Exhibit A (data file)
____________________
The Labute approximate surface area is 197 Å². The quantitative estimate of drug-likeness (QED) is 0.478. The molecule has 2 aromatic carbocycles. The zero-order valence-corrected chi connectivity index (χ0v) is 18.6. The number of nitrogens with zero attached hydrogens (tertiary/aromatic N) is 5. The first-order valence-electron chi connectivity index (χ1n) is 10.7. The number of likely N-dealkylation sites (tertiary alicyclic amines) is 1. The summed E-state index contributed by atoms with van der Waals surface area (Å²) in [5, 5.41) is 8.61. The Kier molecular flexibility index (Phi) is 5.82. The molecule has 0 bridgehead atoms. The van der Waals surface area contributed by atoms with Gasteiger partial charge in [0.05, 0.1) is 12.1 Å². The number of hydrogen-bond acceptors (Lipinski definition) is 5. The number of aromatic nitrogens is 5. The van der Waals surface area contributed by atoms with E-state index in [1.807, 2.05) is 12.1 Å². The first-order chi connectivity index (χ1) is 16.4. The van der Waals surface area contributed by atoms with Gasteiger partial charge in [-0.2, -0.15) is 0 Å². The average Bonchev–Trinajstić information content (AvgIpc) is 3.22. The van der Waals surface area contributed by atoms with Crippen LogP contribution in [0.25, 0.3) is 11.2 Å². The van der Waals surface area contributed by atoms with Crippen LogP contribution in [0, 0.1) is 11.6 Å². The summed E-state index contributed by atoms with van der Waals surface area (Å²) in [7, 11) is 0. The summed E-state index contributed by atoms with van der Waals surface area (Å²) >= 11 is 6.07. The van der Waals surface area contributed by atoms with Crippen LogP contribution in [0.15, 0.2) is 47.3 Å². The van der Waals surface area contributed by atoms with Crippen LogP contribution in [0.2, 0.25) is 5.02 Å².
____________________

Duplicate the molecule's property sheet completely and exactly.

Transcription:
The Labute approximate surface area is 197 Å². The quantitative estimate of drug-likeness (QED) is 0.478. The molecule has 2 aromatic carbocycles. The zero-order valence-corrected chi connectivity index (χ0v) is 18.6. The number of nitrogens with zero attached hydrogens (tertiary/aromatic N) is 5. The first-order valence-electron chi connectivity index (χ1n) is 10.7. The number of likely N-dealkylation sites (tertiary alicyclic amines) is 1. The summed E-state index contributed by atoms with van der Waals surface area (Å²) in [5, 5.41) is 8.61. The Kier molecular flexibility index (Phi) is 5.82. The molecule has 0 bridgehead atoms. The van der Waals surface area contributed by atoms with Gasteiger partial charge in [0.05, 0.1) is 12.1 Å². The number of hydrogen-bond acceptors (Lipinski definition) is 5. The number of aromatic nitrogens is 5. The van der Waals surface area contributed by atoms with E-state index in [1.807, 2.05) is 12.1 Å². The first-order chi connectivity index (χ1) is 16.4. The van der Waals surface area contributed by atoms with Gasteiger partial charge in [-0.2, -0.15) is 0 Å². The average Bonchev–Trinajstić information content (AvgIpc) is 3.22. The van der Waals surface area contributed by atoms with Crippen LogP contribution in [0.25, 0.3) is 11.2 Å². The van der Waals surface area contributed by atoms with Crippen LogP contribution in [0, 0.1) is 11.6 Å². The summed E-state index contributed by atoms with van der Waals surface area (Å²) in [7, 11) is 0. The summed E-state index contributed by atoms with van der Waals surface area (Å²) >= 11 is 6.07. The van der Waals surface area contributed by atoms with Crippen LogP contribution in [0.15, 0.2) is 47.3 Å². The van der Waals surface area contributed by atoms with Crippen LogP contribution in [0.2, 0.25) is 5.02 Å².